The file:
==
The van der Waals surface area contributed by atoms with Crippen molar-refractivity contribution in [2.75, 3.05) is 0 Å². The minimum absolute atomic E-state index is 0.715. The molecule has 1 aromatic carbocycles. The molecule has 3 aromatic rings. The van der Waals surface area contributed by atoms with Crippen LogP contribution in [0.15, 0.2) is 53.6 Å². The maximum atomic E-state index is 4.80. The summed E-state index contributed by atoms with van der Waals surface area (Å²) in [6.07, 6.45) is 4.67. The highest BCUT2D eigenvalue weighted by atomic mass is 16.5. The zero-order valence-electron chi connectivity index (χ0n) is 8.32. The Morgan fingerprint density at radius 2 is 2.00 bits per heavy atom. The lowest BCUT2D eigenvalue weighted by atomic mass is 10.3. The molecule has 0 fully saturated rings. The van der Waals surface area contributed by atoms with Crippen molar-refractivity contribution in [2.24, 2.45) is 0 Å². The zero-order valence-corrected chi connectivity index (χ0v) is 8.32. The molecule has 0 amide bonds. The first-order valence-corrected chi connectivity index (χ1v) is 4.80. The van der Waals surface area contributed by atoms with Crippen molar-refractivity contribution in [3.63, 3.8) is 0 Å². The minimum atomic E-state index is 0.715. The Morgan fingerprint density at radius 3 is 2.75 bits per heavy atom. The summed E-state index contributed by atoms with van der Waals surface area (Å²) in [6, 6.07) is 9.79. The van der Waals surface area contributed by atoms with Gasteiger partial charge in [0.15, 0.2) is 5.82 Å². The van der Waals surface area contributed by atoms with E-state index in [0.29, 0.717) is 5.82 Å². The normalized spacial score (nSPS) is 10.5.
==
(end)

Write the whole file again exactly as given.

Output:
The van der Waals surface area contributed by atoms with Crippen molar-refractivity contribution in [2.75, 3.05) is 0 Å². The minimum absolute atomic E-state index is 0.715. The molecule has 1 aromatic carbocycles. The molecule has 3 aromatic rings. The van der Waals surface area contributed by atoms with Crippen LogP contribution in [0.15, 0.2) is 53.6 Å². The maximum atomic E-state index is 4.80. The summed E-state index contributed by atoms with van der Waals surface area (Å²) in [6.07, 6.45) is 4.67. The highest BCUT2D eigenvalue weighted by atomic mass is 16.5. The zero-order valence-electron chi connectivity index (χ0n) is 8.32. The Morgan fingerprint density at radius 2 is 2.00 bits per heavy atom. The lowest BCUT2D eigenvalue weighted by atomic mass is 10.3. The molecule has 0 fully saturated rings. The van der Waals surface area contributed by atoms with Crippen molar-refractivity contribution in [2.24, 2.45) is 0 Å². The zero-order valence-corrected chi connectivity index (χ0v) is 8.32. The molecule has 0 amide bonds. The first-order valence-corrected chi connectivity index (χ1v) is 4.80. The van der Waals surface area contributed by atoms with Crippen molar-refractivity contribution in [3.63, 3.8) is 0 Å². The minimum atomic E-state index is 0.715. The Morgan fingerprint density at radius 3 is 2.75 bits per heavy atom. The summed E-state index contributed by atoms with van der Waals surface area (Å²) in [6, 6.07) is 9.79. The van der Waals surface area contributed by atoms with Gasteiger partial charge in [0.15, 0.2) is 5.82 Å². The van der Waals surface area contributed by atoms with E-state index in [0.29, 0.717) is 5.82 Å². The normalized spacial score (nSPS) is 10.5.